The Man and Planets ChallengeAstrophotography Venus Vladimir Scheglov Armanskiy pass Magadan Russia Adaptive Optics Panasonic GH2 plasma emission laser beacon
Posted 20 May 2017 - 11:33 PM
Taken by Vladimir Scheglov on March 31, 2017 @ Magadan, Russia
After several attempts we were able to shoot my friend Alexander Korolenko during the rise of Venus. The distance between us was about 3300 m. Shot in the area of the Armanskiy pass, near Magadan. Thanks to Sergey Shibetskiy for the transport.
Camera Panasonic GH2, Rubinar 1000 mm, F10 lens. Frames from video:
2017 03 31 Человек на фоне Венеры: https://www.youtube....h?v=ozBLTxleh-8
Posted 20 May 2017 - 11:34 PM
Observing Venus (and Mars) with Adaptive Optics
Current AO Systems
Require a guide star close to the science object.
With a planet like Mars or Venus
Too big to be used as a guide star itself.
Too bright to allow a nearby star to be used as a guide star (scattered light).
e.g. Attempts to use Phobos (mag 10.4) as a guide star for Mars (mag -2.8) have not been successful.
Laser guide stars dont help.
We need an AO wavefront sensor that can work on the extended structure of the image of Mars or Venus (rather than a point source).
For Venus use the 2.3 mm cloud structure or 1.27 mm airglow (or perhaps the sunlit crescent in the visible).
For Mars use the surface albedo features.
We know this is possible because solar AO systems work on extended structure (e.g. solar granulation).
One possible solution:
Orbiting Laser Beacons for Adaptive Optics Observations of Mars and Other Planets
The use of adaptive optics to correct the effects of seeing is rapidly becoming a standard technique
in astronomical observing and is fundamental to current plans for extremely large telescopes. Adaptive optics
has proved effective for studies of small solar system objects that can be used as their own reference sources.
However, it is much harder to apply adaptive optics techniques to bright planets such as Mars and Venus, because
of the difficulty of finding a suitable reference star that is not drowned out by the intense scattered light from
the planet itself. A possible solution to the problem might be provided by current plans for laser communications
systems. For example, the Mars Telecommunications Orbiter, planned for launch in 2009, will carry a 5 W laser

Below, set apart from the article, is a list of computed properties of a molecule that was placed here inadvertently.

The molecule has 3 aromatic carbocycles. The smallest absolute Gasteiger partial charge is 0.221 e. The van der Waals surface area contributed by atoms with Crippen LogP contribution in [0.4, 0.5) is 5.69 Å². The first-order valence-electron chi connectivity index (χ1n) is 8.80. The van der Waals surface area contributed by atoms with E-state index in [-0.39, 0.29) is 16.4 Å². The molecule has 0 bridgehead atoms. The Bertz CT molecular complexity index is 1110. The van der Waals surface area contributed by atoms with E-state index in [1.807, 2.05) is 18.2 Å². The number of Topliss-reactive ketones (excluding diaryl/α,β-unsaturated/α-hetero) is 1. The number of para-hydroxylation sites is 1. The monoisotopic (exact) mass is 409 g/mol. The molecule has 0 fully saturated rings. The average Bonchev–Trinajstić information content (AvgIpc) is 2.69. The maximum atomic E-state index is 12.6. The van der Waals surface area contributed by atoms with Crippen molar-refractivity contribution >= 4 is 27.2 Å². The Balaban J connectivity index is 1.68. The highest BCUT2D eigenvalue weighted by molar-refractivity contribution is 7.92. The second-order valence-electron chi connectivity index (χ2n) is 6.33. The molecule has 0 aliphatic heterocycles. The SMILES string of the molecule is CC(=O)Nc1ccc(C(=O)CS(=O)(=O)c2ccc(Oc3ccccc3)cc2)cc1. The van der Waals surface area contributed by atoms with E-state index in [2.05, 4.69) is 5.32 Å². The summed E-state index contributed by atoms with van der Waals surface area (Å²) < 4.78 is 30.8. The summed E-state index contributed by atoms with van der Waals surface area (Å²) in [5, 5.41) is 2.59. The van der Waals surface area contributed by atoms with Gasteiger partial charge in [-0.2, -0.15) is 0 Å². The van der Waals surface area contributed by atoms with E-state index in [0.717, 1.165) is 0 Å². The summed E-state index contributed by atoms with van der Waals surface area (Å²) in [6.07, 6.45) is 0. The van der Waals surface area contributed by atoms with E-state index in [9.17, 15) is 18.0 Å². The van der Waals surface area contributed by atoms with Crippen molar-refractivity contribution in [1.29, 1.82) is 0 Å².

to beam data back to Earth. This laser system in orbit around Mars will provide a very bright guide star, with
a magnitude ranging from 1.8 to 5.8. Such a guide star is more than bright enough for existing adaptive optics
systems and is in the range needed to support extreme AO systems, producing very high Strehl ratios. Used
in conjunction with large ground-based telescopes, this could allow studies of Mars with spatial resolutions down
to a few kilometers and allow the ground-based study of Mars to extend around much of its orbit, rather than
be limited to the time around opposition.
No need to go this far, and too extravagant. Thus, a solution nearer to the surface:
Sodium-layer Synthetic Beacons for Adaptive Optics
Using adaptive optics to compensate for atmospherically induced wavefront distortions requires a remote beacon.
In astronomical imaging the beacon can be the object of interest or a nearby bright star.
For a satellite the beacon can be a retroreflector illuminated by a ground-based laser.
Unfortunately, dim stars don't always have bright neighbors.
Synthetic beacons, generated by laser backscatter from the atmosphere, offer a solution to this problem.
These beacons are produced by using Rayleigh backscatter, or scattering by the air molecules, at altitudes below 20 km, or by using resonant backscatter from the mesospheric sodium layer at an altitude of approximately 90 km.
And maybe a simplier solution affordable for the amateur astro-imagers, by firing a 1kHz infrared pulse laser and using plasma emission to paint a beacon at 20 km altitude:
Aerial Burton 3D display projects images into mid-air
November 12, 2014
Aerial Burton has demonstrated an aerial 3D display, which can project text and images in mid-air.
"The biggest difference between our technology and other displays is, this is a screenless display. This is the only device that can show text and pictures in mid-air, without using a screen.
"Our motivation for developing this display was that we thought it would be useful in emergencies if text could be displayed in mid-air. What makes our technology different is that, when we considered how we might display such aerial text, we thought of using a phenomenon called plasma emission."
The images are constructed by firing a 1kHz infrared pulse laser into a 3D scanner, which reflects and focuses the pulses of the laser to specific points in the air. The molecules at that point are ionized, and the energy is released as photons. Aerial Burton believes that using this technology in emergencies will aid communication after a disaster, letting people know where to evacuate, or obtain food and emergency supplies.
"When we developed this as a commercial product, as you can see today, we wanted to make it transportable by car, so users can convert any suitable vehicle into a 3D display transporter, and take the display to where its needed. Wed like to achieve this by early 2015."
As well as prioritizing transportability, Aerial Burton plans to market the display overseas, to increase recognition of this technology.
Text and images projected in mid-air
Aerial Burton 3D display projects images into mid-air: https://www.youtube....h?v=GNoOiXkXmYQ
Also tagged with one or more of these keywords: Astrophotography, Venus, Vladimir Scheglov, Armanskiy pass, Magadan, Russia, Adaptive Optics, Panasonic GH2, plasma emission, laser beacon
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